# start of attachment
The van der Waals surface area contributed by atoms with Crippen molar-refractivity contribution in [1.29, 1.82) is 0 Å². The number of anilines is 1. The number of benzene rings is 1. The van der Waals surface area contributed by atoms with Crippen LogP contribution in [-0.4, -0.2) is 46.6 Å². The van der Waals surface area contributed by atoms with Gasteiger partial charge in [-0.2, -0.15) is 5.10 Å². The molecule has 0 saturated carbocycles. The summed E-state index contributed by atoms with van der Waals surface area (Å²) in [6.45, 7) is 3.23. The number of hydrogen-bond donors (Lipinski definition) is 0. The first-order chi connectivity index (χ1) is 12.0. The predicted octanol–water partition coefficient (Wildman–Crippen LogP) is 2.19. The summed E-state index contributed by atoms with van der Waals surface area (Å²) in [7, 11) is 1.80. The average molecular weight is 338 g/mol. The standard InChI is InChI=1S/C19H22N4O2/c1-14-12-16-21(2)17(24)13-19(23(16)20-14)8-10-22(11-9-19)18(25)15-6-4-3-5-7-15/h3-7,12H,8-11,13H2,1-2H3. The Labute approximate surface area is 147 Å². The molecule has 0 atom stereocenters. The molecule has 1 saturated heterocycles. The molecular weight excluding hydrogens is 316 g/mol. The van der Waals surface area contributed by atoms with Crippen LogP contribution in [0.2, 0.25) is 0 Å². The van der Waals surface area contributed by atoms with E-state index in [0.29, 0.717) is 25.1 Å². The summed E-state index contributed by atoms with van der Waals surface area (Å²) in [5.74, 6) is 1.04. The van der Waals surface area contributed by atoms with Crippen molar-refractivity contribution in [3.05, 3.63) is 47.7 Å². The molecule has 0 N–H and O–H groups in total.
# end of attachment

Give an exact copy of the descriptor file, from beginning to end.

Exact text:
The van der Waals surface area contributed by atoms with Crippen molar-refractivity contribution in [1.29, 1.82) is 0 Å². The number of anilines is 1. The number of benzene rings is 1. The van der Waals surface area contributed by atoms with Crippen LogP contribution in [-0.4, -0.2) is 46.6 Å². The van der Waals surface area contributed by atoms with Gasteiger partial charge in [-0.2, -0.15) is 5.10 Å². The molecule has 0 saturated carbocycles. The summed E-state index contributed by atoms with van der Waals surface area (Å²) in [6.45, 7) is 3.23. The number of hydrogen-bond donors (Lipinski definition) is 0. The first-order chi connectivity index (χ1) is 12.0. The predicted octanol–water partition coefficient (Wildman–Crippen LogP) is 2.19. The summed E-state index contributed by atoms with van der Waals surface area (Å²) in [7, 11) is 1.80. The average molecular weight is 338 g/mol. The standard InChI is InChI=1S/C19H22N4O2/c1-14-12-16-21(2)17(24)13-19(23(16)20-14)8-10-22(11-9-19)18(25)15-6-4-3-5-7-15/h3-7,12H,8-11,13H2,1-2H3. The Labute approximate surface area is 147 Å². The molecule has 0 atom stereocenters. The molecule has 1 saturated heterocycles. The molecular weight excluding hydrogens is 316 g/mol. The van der Waals surface area contributed by atoms with Crippen LogP contribution in [0.2, 0.25) is 0 Å². The van der Waals surface area contributed by atoms with E-state index in [0.29, 0.717) is 25.1 Å². The summed E-state index contributed by atoms with van der Waals surface area (Å²) in [5.74, 6) is 1.04. The van der Waals surface area contributed by atoms with Crippen molar-refractivity contribution in [3.05, 3.63) is 47.7 Å². The molecule has 0 N–H and O–H groups in total.